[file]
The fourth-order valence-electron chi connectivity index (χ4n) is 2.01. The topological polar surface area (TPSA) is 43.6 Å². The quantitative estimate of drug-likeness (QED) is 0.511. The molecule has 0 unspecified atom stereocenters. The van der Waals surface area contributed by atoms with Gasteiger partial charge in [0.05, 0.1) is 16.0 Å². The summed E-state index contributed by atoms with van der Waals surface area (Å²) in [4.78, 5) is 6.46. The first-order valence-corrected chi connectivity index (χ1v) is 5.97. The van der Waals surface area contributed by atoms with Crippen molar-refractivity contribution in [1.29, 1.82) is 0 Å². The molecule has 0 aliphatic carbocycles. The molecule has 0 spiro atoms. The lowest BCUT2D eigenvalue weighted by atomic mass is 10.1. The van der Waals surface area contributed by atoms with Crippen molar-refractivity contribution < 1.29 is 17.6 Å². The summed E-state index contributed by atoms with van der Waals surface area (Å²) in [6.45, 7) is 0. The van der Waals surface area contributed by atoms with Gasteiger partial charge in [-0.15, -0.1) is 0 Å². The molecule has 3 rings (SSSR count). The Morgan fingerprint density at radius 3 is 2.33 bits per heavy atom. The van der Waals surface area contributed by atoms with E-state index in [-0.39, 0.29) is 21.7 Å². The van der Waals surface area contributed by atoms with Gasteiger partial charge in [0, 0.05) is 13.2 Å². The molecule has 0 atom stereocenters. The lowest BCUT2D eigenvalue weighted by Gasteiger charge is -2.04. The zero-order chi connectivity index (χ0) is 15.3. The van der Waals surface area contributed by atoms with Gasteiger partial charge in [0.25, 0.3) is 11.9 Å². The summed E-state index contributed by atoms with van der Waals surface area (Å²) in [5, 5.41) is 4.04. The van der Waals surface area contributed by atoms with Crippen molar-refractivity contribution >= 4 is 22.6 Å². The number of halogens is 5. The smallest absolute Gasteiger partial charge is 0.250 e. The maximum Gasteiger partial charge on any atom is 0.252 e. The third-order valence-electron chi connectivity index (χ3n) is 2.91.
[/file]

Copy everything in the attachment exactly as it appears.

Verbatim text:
The fourth-order valence-electron chi connectivity index (χ4n) is 2.01. The topological polar surface area (TPSA) is 43.6 Å². The quantitative estimate of drug-likeness (QED) is 0.511. The molecule has 0 unspecified atom stereocenters. The van der Waals surface area contributed by atoms with Gasteiger partial charge in [0.05, 0.1) is 16.0 Å². The summed E-state index contributed by atoms with van der Waals surface area (Å²) in [4.78, 5) is 6.46. The first-order valence-corrected chi connectivity index (χ1v) is 5.97. The van der Waals surface area contributed by atoms with Crippen molar-refractivity contribution in [1.29, 1.82) is 0 Å². The molecule has 0 aliphatic carbocycles. The molecule has 0 spiro atoms. The lowest BCUT2D eigenvalue weighted by atomic mass is 10.1. The van der Waals surface area contributed by atoms with Crippen molar-refractivity contribution < 1.29 is 17.6 Å². The summed E-state index contributed by atoms with van der Waals surface area (Å²) in [6.45, 7) is 0. The van der Waals surface area contributed by atoms with Gasteiger partial charge in [-0.15, -0.1) is 0 Å². The molecule has 3 rings (SSSR count). The Morgan fingerprint density at radius 3 is 2.33 bits per heavy atom. The van der Waals surface area contributed by atoms with E-state index in [-0.39, 0.29) is 21.7 Å². The van der Waals surface area contributed by atoms with Gasteiger partial charge in [0, 0.05) is 13.2 Å². The molecule has 0 atom stereocenters. The lowest BCUT2D eigenvalue weighted by Gasteiger charge is -2.04. The zero-order chi connectivity index (χ0) is 15.3. The van der Waals surface area contributed by atoms with Gasteiger partial charge in [0.25, 0.3) is 11.9 Å². The summed E-state index contributed by atoms with van der Waals surface area (Å²) in [5, 5.41) is 4.04. The van der Waals surface area contributed by atoms with Crippen molar-refractivity contribution >= 4 is 22.6 Å². The number of halogens is 5. The smallest absolute Gasteiger partial charge is 0.250 e. The maximum Gasteiger partial charge on any atom is 0.252 e. The third-order valence-electron chi connectivity index (χ3n) is 2.91.